Family TipsFamily Tips
Caring for a loved one with Alzheimer’s or other types of dementia is challenging, discouraging and at times exhausting. It is our promise at Gurnee Place to be an advocate and a resource for you prior to making a decision to move your loved one into a memory care center and after. Please contact us at 210/497-5200.
In most cases, the primary caregiver of someone with Alzheimer's disease will be a loved one, a spouse, adult child, or close companion. This is an extremely challenging task even for those trained to care for those with Alzheimer’s or other types of dementia.
Even in the early stages of the disease, caregiving is an extremely demanding, 24-hour-a-day task. Caregivers need to be flexible and understanding in dealing with changes in their loved one's behavior and personality. They must also be able to communicate with family, friends and professionals about his or her condition.
Spouses who are caregivers are likely to be strongly affected by a diagnosis of Alzheimer's, as they process the profound changes their future holds:
- Spouses often have their own health problems.
- Husbands and wives often must reverse roles and take on unfamiliar tasks.
- Depending on a couple's relationship, Alzheimer's can bring them closer together or it can alienate them.
- Spouses must accept that the person they have known and loved may change dramatically in personality and behavior, and there will almost without a doubt come a time when their loved one does not recognize them.
Adult children who are caregivers also need to adjust to the role reversal in caring for their parent. They may feel overwhelmed by the other responsibilities in their lives such as working within or outside the home and caring for their children.
As distressing as an Alzheimer's diagnosis can be, this is the time to begin to accept the future, build a support network, gather information to help alleviate fears and plan for the road ahead. Family members who do not live nearby should support the main caregiver and try to help with tasks that they can do where they are.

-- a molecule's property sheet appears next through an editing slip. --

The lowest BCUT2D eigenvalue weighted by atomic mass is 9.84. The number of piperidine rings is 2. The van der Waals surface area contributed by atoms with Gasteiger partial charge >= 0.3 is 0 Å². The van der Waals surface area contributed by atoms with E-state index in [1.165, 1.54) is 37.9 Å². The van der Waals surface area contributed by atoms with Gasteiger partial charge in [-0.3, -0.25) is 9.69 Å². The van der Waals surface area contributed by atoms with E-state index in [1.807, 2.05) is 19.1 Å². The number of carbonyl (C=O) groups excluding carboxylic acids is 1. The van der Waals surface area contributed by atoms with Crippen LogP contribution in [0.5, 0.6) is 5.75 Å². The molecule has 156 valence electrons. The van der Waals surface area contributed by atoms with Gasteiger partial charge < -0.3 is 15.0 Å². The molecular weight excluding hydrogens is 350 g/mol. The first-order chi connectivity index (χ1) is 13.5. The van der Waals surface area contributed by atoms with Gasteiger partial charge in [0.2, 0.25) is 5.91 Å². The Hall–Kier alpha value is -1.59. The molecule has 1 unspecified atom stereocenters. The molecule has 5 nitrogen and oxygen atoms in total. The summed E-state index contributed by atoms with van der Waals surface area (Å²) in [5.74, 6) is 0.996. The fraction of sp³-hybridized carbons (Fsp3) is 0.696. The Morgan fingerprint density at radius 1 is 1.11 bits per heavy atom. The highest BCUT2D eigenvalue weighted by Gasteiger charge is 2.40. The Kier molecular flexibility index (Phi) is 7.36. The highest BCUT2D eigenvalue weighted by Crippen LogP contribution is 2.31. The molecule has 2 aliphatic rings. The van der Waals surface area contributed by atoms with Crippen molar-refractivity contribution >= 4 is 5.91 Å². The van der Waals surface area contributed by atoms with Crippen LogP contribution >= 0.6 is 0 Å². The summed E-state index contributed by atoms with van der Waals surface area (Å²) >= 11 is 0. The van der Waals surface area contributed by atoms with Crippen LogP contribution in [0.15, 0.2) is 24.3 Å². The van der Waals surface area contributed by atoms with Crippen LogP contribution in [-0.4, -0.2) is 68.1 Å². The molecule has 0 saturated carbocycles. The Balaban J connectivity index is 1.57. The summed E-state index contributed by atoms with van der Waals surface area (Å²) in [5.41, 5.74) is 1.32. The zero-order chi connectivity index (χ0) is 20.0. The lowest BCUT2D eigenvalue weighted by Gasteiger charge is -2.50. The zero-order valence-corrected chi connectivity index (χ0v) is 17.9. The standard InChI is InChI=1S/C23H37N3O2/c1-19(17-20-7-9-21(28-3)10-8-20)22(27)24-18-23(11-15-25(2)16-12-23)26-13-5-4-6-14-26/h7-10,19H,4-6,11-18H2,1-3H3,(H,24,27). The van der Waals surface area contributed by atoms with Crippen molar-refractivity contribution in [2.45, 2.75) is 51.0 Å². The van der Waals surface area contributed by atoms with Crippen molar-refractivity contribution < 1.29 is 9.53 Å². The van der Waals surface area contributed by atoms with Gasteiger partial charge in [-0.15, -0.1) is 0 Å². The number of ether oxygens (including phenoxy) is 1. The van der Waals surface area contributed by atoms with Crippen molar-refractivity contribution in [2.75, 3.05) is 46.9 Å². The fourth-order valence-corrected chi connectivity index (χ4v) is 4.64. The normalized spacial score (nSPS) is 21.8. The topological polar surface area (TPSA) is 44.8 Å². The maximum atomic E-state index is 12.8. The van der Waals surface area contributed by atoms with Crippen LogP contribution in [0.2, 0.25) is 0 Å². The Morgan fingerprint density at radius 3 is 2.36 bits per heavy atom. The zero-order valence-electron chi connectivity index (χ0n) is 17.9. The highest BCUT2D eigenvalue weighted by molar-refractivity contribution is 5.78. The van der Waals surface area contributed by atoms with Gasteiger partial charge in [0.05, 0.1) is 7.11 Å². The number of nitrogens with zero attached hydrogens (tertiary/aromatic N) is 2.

Guilt and distress are common for all. Please remember this is not something that you have caused nor is it something that you could have prevented. Gurnee Place is a resource for you at any time during the journey. Please call us at (847) 855-1380 if you need a comforting voice or encouragement.
Being an Alzheimer's Disease Caregiver
Caring for someone with Alzheimer's disease is often a stressful and demanding ordeal. If you or someone you know is a caregiver, it's good to remember that caregivers have human needs and emotions—and that they must care for themselves as well as their loved one. To help cope with the strain of caregiving, it is important to allow yourself to feel varying emotions (including negative feelings), express them, and deal with them.
Caregivers need to give themselves permission to be human. It is OK to:
- Be angry: Turn this energy into positive action. Clean a closet, take a walk, or talk with someone.
- Be frustrated: Stop what you are doing, take a deep breath, and begin a different activity.
- Take time out: Sit in a favorite chair in a quiet room, take a trip to the store, or spend a few hours out with friends.
- Ask for help: Explore family, friends, and local agencies for resource services. Many doctors' offices and clergy provide referrals.
- Recognize your limits: You are a valuable person. Take care of yourself, too!
- Make mistakes: No one is perfect, and mistakes help you learn.
- Grieve: It is normal to be sad over the loss of the way things used to be.
- Laugh and love: Now more than ever, it's important to have meaningful connections.
- Hope: Tomorrow, the day may go smoother, a friend may call, and new treatments may be found.
- CALL Gurnee Place at (847) 855-1380 for help.
If you're a caregiver of someone with Alzheimer's disease, you may greatly benefit from participating in support groups, some of which meet physically on a regular basis and others that interact virtually on the internet. Gurnee Place provides a monthly support open to the public. Please contact us at (847) 855-1380 for times and dates.
Both offer advice, information, resources and comfort. People in support groups have a common understanding of the issues facing caregivers in similar situations. Many members become like family or close friends as they discuss common problems, coping strategies, and caring for themselves as well as the Alzheimer's patient.
It's especially important to get encouragement and help from family and friends. You may appreciate getting together with other caregivers to discuss feelings and may seek offers to help with various tasks. As much as possible, family members should support one another, offer assistance and respite to the primary caregiver, and stay up-to-date on the physical and emotional condition of the person with Alzheimer's.
You may find caregiver training, support groups, and, in some cases, professional counseling to be very helpful. Gurnee Place provides caregiver training on a monthly basis free of charge. Please contact us at (847) 855-1380 for dates and times.